A cadre of FMCA members meet in Moab, Utah, each year to push their modified four-wheel-drive rock-crawling Jeeps to the limit.
By Lazelle Jones
I happened upon this story quite by accident while spending time at a four-wheel-drive shop called Moab 4×4 Outpost, located on the south end of Moab, Utah, not long ago. As I watched the shop technicians install equipment on Jeeps, I listened to them talk fondly about a group of four-wheel enthusiasts they had nicknamed “The Old Man Mafia.” The group of well-seasoned retirees share a common passion for extreme four-wheeling, I was told, and their ability to modify their Jeeps to enjoy the sport to the fullest had earned them the mechanics’ admiration.
My ears perked up even more when I heard one of the techs mention FMCA. “Do you mean the Family Motor Coach Association?” I asked. The answer was yes. As it turned out, these four-wheelers were FMCA members.
The mechanics put me in touch with Bob Micklick, F207044, who helped me begin an intense period of total immersion (for I was a complete novice) into the world of extreme off-road four-wheeling. Suffice it to say, this genre is pretty unbelievable.
Never let it be said that thrill-seeking is ruled by youth. These FMCA members gather each year in Moab to test the limits of their modified rock-crawling Jeeps. Their passion for off-roading and their love for the canyon lands that lace the Moab landscape in every direction has no bounds.
Everyone who belongs to this wild bunch owns a Jeep. However, they are anything but regular, off-the-showroom-floor models. The Jeeps are immediately ready to be modified and turned into extreme 4x4s, and these folks have taken advantage of many aftermarket products that can be added to give the vehicles extreme capabilities.
So what do I mean by “rock crawling”? Well, it’s exactly what the name implies. These modified Jeeps can literally climb what appear to be nearly vertical faces of rock that can be many feet high. But it’s not only the aftermarket equipment that makes this possible. Of paramount importance are the skills and technical know-how of the driver. Let’s take a look at both.
To make a Jeep capable of crawling up rock faces and navigating through other extreme surfaces encountered out on the trail, the gurus at Moab 4×4 Outpost said that essential modifications can include such things as risers, lockers, larger tires, skid plates, and heavy-duty axles. Enthusiasts can quickly sink up to $20,000 worth of additional equipment in a stock vehicle to make it rock-crawling-ready.
But before mechanical enhancements are made, the Jeep also needs some safety system modifications. If the vehicle is not already equipped with a steel roll cage, steel plates for side protection, and a state-of-the-art seat belt restraint system, it will need those, too.
In the world of extreme 4x4s, the age and gender of the driver are not nearly as important as the equipment and the technical skills of the driver. Whether you’re young, well-seasoned, middle-aged, female, male, or have great or little physical prowess, it does not matter. This sport takes place on a level playing field (although with rock crawling, the surface is far from level). It’s not bravado but driving technique, skill, and equipment that determine a driver’s success.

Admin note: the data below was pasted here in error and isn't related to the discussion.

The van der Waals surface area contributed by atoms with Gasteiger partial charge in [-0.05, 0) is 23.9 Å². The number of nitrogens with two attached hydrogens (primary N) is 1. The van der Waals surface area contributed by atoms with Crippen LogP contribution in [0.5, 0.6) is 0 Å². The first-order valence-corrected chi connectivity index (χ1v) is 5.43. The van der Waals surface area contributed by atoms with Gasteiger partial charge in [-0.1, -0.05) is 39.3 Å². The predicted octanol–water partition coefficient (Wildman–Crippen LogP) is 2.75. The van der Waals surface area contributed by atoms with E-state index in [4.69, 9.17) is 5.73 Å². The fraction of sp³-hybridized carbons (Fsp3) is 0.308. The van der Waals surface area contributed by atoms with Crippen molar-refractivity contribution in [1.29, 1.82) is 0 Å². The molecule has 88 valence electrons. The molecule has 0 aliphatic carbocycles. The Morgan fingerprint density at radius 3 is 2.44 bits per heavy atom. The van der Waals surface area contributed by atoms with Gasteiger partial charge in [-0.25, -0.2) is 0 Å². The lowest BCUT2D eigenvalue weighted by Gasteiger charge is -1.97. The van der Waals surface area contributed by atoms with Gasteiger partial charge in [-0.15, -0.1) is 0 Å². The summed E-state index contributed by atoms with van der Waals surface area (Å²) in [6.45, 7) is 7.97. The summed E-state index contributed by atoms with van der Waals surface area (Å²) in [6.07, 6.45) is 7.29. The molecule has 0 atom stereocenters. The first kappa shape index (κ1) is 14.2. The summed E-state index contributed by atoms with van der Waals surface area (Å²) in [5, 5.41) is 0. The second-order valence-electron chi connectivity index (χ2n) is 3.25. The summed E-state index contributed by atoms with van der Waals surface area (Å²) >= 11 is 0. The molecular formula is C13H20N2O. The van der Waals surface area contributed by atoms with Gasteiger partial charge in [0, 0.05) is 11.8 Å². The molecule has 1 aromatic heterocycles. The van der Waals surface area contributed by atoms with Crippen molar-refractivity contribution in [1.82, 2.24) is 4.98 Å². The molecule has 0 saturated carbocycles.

I rode with Bob, and the others also climbed into their vehicles; we all headed toward a part of Utah they consider a challenge.
One of the trails we experienced is called Mashed Potatoes. It’s an endless landscape of tortured and clumpy white rocks that look like scoops of the famous side dish. The cedar trees that dot the horizon make the lumps look as though they’ve been duly garnished with spears of parsley.
Among the mashed potatoes are deep depressions, perhaps 20 feet deep in some spots, that were created as rock eroded over the millennia. When it rains, the bowls collect rainwater, but since they’re in mashed potato land, they’re called gravy bowls. And among the dozen 4×4 vehicles that went out on the trail with us that day, only three drivers elected to take on a gravy bowl. You ease down over very slick rock into the bottom of the bowl (that was the easy part), and then face the real test: to rock-crawl your vehicle back out. Of those three drivers, only Bob made it out on the first try.
The second trail we engaged is one that extreme-4×4 enthusiasts call the Pickle. It earned its name because drivers frequently get themselves into a pickle there. Over the last million years this mile-long, several-hundred-foot-deep canyon has been carved out by torrential rains and flash flooding. We watched a young lady named Camille (probably about 25 years old), who had never driven off-road before, use a highly modified Jeep and the verbal coaching of a pro to successfully crawl up the face of a rock monolith that was (my best guess) 15 feet high.
Even the best drivers experience mechanical failures, and when they do break equipment out there, they have to repair it on the spot. The things that most often break are axles, U-joints, and differentials. Two such occurrences happened during our full day going up the Pickle and out across the Mashed Potatoes. However, at the end of the day, everyone had enjoyed some good experiences and earned their share of bragging rights.
Back at the campground in Moab, Bob and I met up with other FMCA members (Tony Fugit and Lynda Forney; Sherm and Jean Conrow; and Johnny and Sandy Johnson) who, while we were out on the trails, had driven in from around the country for this gathering of four-wheeling friends. All are full-timers who for the next several days would pursue their passion together as they have done for many, many years. Like Bob, who has been four-wheeling for four decades and has put a million miles on all of the Jeeps he has owned (the current one has 400,000 miles on it), these folks are die-hard enthusiasts who just can’t get enough of the sport.